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Do We Really Want To Look Like Mob Wives?

Another month, another case of Tiktok doing what it does best: birthing a new fashion ‘aesthetic’ seemingly out of nowhere and propelling it algorithmically into our feeds, the high street and, perhaps, our wardrobes.

It might be only a few weeks old (practically ancient in the life cycle of a microtrend) but you’ve likely heard about the Mob Wife explosion by now. The hashtag #mobwives has 184 million searches on Tiktok, while the likes of Hailey Bieber, Dua Lipa and Kendall Jenner have been seen wrapped up in floor-sweeping (faux) fur coats in recent weeks. It’s the antithesis to the ‘clean girl’ movement, bubbling over with bold and brash nouveau-riche glamour: big hair, leopard print, fur and stilettos.

The Mob Wife moment is essentially an approximation of the look popularised by the women of the organised-crime world. On the moodboard are Adriana La Cerva and Carmela Soprano of The Sopranos (which conveniently turns 25 this year) and Connie Corleone in The Godfather. Aggressively glamorous, these women are women, never girls. The reign of the coquette is over, it seems.

Now of course, there are plenty of ways to jump on the soapbox here: fur, whether real or faux, is loaded with ethical and eco issues, while the idea of glamourising mafia behaviour isn’t exactly brimming with righteousness either. There’s also the issue of potential cultural appropriation: needless to say, we probably shouldn’t be cosplaying as Italian Americans for fun (or Instagram likes).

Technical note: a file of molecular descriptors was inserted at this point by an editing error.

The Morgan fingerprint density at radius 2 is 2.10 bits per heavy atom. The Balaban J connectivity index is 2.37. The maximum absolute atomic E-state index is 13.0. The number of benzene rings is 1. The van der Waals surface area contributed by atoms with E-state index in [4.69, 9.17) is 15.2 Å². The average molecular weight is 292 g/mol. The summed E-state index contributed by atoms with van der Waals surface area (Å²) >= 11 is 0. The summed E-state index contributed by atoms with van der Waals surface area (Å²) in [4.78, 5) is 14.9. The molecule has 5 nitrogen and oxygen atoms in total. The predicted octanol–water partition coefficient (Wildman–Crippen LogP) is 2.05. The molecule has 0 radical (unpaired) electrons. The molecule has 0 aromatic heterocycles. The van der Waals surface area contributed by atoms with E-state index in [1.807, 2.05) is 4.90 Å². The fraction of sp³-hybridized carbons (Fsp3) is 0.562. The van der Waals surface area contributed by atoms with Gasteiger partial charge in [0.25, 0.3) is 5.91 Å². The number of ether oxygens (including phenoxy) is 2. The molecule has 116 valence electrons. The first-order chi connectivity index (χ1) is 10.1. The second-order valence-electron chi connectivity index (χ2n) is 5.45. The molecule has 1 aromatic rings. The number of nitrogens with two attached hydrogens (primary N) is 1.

But the real problem at the heart of Mob Wife is the problem that lies across all born-online trends: they’re here today, gone tomorrow, replaced by the algorithm’s new favourite thing. (Remember coastal grandma?) Chances are, those patent-leather trousers will be yesterday’s news by the time they’ve landed on your doorstep, and we’ll all have moved on to dressing like a suburban stepmother or some other madness.


Now, I don't want you to think I’m draining all the fun out of fashion here – quite the opposite. I just don’t believe personal style should wax and wane, warping to fit the dichotomous trends that seep out from our phone screens every few weeks. It might all be fun to look at, but we don't have to drag every online trend into our wardrobes.

Having said that, there are some appealing elements of mobwifery that aren’t tied to the ephemeral 'core', but rather perennial style moves repackaged with a new name. Leopard print rarely falls foul of the zeitgeist, and you do not need to be crime-adjacent in order to consider it a neutral.

The same goes for those door-knocker costume earrings: I’ve long loved a serious ear-swinger for dressing up a boxy white tee and wide-leg jeans: emerging Greek design duo Ysso make some major ones, while Vestiaire Collective is an goldmine of gilded vintage treasures from the likes of D&G and Fendi.

And the leather trousers? Totally season-transcending, however the zeitgeist is framing them. Trust me, as someone who has been wearing them for a decade now: a good pair is for life, not just for a transient Tiktok trend. Go loose-legged and louche, rather than skin-tight, for a look that’ll long outlive the last mob wife.

And if you are lucky enough to have a mafia-worthy stack of notes to burn? Resist the pull of the fun-for-a-second fur coat: why not invest in a trend-transcending black blazer, or a wear-forever pair of jeans instead?

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